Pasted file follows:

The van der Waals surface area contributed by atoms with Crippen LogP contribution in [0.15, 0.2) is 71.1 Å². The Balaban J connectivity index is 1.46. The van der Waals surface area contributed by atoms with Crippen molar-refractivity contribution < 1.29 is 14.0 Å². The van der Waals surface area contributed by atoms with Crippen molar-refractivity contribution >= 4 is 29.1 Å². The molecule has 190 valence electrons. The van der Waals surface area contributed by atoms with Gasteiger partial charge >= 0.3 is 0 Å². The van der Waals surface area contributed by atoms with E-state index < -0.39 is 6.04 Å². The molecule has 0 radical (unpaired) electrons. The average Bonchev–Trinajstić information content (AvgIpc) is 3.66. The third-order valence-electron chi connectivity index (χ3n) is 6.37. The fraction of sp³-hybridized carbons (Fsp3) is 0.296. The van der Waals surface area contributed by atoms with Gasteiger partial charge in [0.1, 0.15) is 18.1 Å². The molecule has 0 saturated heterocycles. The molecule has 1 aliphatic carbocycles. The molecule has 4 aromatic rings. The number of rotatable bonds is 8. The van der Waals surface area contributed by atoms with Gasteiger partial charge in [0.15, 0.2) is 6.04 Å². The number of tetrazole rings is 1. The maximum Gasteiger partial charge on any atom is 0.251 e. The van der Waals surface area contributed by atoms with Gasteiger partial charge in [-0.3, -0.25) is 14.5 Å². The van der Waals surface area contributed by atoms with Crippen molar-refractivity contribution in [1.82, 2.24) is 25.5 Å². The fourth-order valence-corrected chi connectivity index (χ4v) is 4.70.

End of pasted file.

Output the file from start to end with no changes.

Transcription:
The van der Waals surface area contributed by atoms with Crippen LogP contribution in [0.15, 0.2) is 71.1 Å². The Balaban J connectivity index is 1.46. The van der Waals surface area contributed by atoms with Crippen molar-refractivity contribution < 1.29 is 14.0 Å². The van der Waals surface area contributed by atoms with Crippen molar-refractivity contribution >= 4 is 29.1 Å². The molecule has 190 valence electrons. The van der Waals surface area contributed by atoms with Gasteiger partial charge >= 0.3 is 0 Å². The van der Waals surface area contributed by atoms with E-state index < -0.39 is 6.04 Å². The molecule has 0 radical (unpaired) electrons. The average Bonchev–Trinajstić information content (AvgIpc) is 3.66. The third-order valence-electron chi connectivity index (χ3n) is 6.37. The fraction of sp³-hybridized carbons (Fsp3) is 0.296. The van der Waals surface area contributed by atoms with Gasteiger partial charge in [0.1, 0.15) is 18.1 Å². The molecule has 0 saturated heterocycles. The molecule has 1 aliphatic carbocycles. The molecule has 4 aromatic rings. The number of rotatable bonds is 8. The van der Waals surface area contributed by atoms with Gasteiger partial charge in [0.15, 0.2) is 6.04 Å². The number of tetrazole rings is 1. The maximum Gasteiger partial charge on any atom is 0.251 e. The van der Waals surface area contributed by atoms with Gasteiger partial charge in [-0.3, -0.25) is 14.5 Å². The van der Waals surface area contributed by atoms with Crippen molar-refractivity contribution in [1.82, 2.24) is 25.5 Å². The fourth-order valence-corrected chi connectivity index (χ4v) is 4.70.